Objectives Key Results (OKR)Planning
Very high goals with key results that help us reach the expectations without ever reaching them (otherwise they were too simple)
The concept of Objective Key Results (OKR)
Objective Key Results (OKR) have been created from the co-founder and CEO of Intel Andrew S. Grove’s management system [Doerr 2019]. Google has tweaked this system to make it more agile compatible in terms of mindset and nowadays, this system is applied by Microsoft, Adobe, LinkedIn, Facebook, Twitter [Gonçalves 2020] [Moustier 2020].
An OKR has two parts [Doerr 2019]:
- The Objective: what is to be achieved. It must be meaningful, based on observables and inspiring. It must be an ambitious goal. Reaching 100% means it was too easy and may not lead to continued effort. Goals must also be shareable across the organization to avoid creating performance silos. They should cover areas such as leadership, people well-being, strategy, partnership, processes, products and services. They should be balanced like the balanced-scorecard system. Including people's well-being reduces risks related to thermostat [Friedman 2003] and Hawthorne [Levitt 2009] effects and pushes Managers to act as Landscape Gardeners
- the Key Results: they are evidence of the objective achievement and show progression toward the objective and eventually how close we are. They must be SMART and binary (done or not done)
OKR’s are declinable across the organization from the top to the bottom. They help to align actions with a strategy and adapt actions to the context as per the subsidiarity principle and help to decentralize decision making. OKR’s must be sparingly created to prevent the effort from dissipating in the organization. The right mindset for this is More with less!
Impact on the testing maturity
Because of the nature of testing, the OKR practice is really interesting for raising the bar with testing in a Kaizen mindset.
OKR bears multiple dimensions that are useful in testing activities:
- leadership: it requires some leadership to move people towards a testing strategy, especially with deliberate (i.e. top down) strategies which requires applying the subsidiarity principle
- people well-being: a simple Niko-Niko calendar could be institutionalized to check how people feel regarding testing improvements so that the organization can sustain improvements, eventually with some Error Budget management to balance production matters with internal constraints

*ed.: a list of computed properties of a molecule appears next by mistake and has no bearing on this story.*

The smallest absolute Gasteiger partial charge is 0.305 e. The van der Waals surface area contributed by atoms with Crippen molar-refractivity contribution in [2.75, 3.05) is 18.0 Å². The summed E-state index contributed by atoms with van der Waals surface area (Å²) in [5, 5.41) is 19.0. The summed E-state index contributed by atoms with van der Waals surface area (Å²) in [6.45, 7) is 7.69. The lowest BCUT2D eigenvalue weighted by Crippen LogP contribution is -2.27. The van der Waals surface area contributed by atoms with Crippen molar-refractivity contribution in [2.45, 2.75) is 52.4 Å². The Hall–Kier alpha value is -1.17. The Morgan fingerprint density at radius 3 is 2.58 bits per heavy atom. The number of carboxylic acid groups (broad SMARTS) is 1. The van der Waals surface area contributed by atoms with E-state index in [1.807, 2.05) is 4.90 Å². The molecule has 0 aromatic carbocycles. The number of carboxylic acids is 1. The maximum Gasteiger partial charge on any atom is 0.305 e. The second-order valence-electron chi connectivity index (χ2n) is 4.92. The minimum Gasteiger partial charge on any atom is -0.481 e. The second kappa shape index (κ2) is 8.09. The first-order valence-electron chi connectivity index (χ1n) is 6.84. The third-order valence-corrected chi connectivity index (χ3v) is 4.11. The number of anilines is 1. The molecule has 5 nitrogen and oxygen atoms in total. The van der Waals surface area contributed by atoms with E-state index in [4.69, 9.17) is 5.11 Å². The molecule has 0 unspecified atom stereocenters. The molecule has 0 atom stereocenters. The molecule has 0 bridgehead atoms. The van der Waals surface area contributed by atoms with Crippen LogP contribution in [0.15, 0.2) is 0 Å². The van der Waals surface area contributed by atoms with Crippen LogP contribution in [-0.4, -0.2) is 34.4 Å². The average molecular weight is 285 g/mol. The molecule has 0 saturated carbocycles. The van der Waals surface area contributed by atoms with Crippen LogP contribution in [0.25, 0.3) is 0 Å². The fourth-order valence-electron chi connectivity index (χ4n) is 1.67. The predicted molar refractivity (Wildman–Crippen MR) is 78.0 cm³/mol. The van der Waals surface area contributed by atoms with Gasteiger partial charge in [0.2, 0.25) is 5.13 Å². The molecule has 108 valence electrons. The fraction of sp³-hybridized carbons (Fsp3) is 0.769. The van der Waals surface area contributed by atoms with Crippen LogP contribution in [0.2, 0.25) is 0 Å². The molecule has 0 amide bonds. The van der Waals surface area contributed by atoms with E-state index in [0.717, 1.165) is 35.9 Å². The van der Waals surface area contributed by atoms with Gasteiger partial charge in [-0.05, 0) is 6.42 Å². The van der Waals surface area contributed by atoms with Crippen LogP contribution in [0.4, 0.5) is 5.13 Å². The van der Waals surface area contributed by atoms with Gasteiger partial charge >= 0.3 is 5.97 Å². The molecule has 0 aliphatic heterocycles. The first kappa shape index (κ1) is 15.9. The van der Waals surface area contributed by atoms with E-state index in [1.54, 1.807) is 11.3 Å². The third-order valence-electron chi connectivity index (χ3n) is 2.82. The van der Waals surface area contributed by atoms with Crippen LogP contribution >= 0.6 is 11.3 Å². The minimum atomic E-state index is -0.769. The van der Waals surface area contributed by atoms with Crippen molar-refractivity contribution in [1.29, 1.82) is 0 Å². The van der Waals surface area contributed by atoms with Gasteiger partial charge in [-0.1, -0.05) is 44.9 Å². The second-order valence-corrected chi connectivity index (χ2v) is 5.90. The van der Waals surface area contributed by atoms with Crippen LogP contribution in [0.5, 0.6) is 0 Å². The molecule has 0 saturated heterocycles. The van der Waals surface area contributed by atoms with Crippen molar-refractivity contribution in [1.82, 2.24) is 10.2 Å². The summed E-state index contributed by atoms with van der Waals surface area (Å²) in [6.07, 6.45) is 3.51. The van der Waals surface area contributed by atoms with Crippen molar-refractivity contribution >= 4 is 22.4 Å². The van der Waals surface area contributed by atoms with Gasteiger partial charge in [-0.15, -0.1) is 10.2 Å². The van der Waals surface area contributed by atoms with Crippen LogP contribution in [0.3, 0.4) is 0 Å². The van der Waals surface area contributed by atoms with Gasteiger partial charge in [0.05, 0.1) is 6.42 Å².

- strategy: monitoring how well an deliberate is followed and monitor emerging strategies to see how people adhere and innovate towards the vision from the field (see Gemba) with a systemic view
- partnership: collaboration with suppliers and the organization's focus on the customer, whether internal or external, must be improved, monitored, organized around value and ultimately synchronized for flow issues, including through PanTesting
- processes: continuous progress towards perfection, sharing with Yokoten
- products and services: Product ideation in group and designing a better system by taking care of NFR to test, Improvement of the First Pass Yield (FPY) by Preventing bugs in a Shift Left state of mind
Agilitest’s standpoint on this practice
As an automation tool, Agilitest is impacted by the practice named “Automate everything you can” with a specific focus on test scripts. Naturally, automating everything is an endless task since it takes some time to script and automate things; moreover, once things are automated, the Lean approach named Jidoka [Monden 2011][Moustier 2019-1][Moustier 2020] should be applied to scripts in order to consolidate the pipeline.
This endless effort is an ideal objective for applying OKR’s.
To discover the whole set of practices, click here.
To go further
- [Doerr 2019] : John Doerr - APR 2019 - “Measure What Matters: How Google, Bono, and the Gates Foundation Rock The World with OKRs” - isbn:9781949061932
- [Friedman 2003] : Milton Friedman - « The Fed’s Thermostat » - Wall Street Journal - 19/AOU/2003 - http://digitalcollections.hoover.org/objects/56952
- [Gonçalves 2020] : Luis Gonçalves - « Which companies use OKR? Take A Look At These Successful Companies » - 15/MAI/2020 - https://www.organisationalmastery.com/whichcompanies-use-okr/
- [Levitt 2009] : Steven D. Levitt & John A. List - « Was there Really a Hawthorne Effect at the Hawthorne Plant? An Analysis of the Original Illumination Experiments » - NBER Working Paper No. 15016 - MAI/2009 - http://www.nber.org/papers/w15016
- [Moustier 2019-1] : Christophe Moustier – JUN 2019 – « Le test en mode agile » - ISBN 978-2-409-01943-2
- [Moustier 2020] : Christophe Moustier – OCT 2020 – « Conduite de tests agiles pour SAFe et LeSS » - ISBN : 978-2-409-02727-7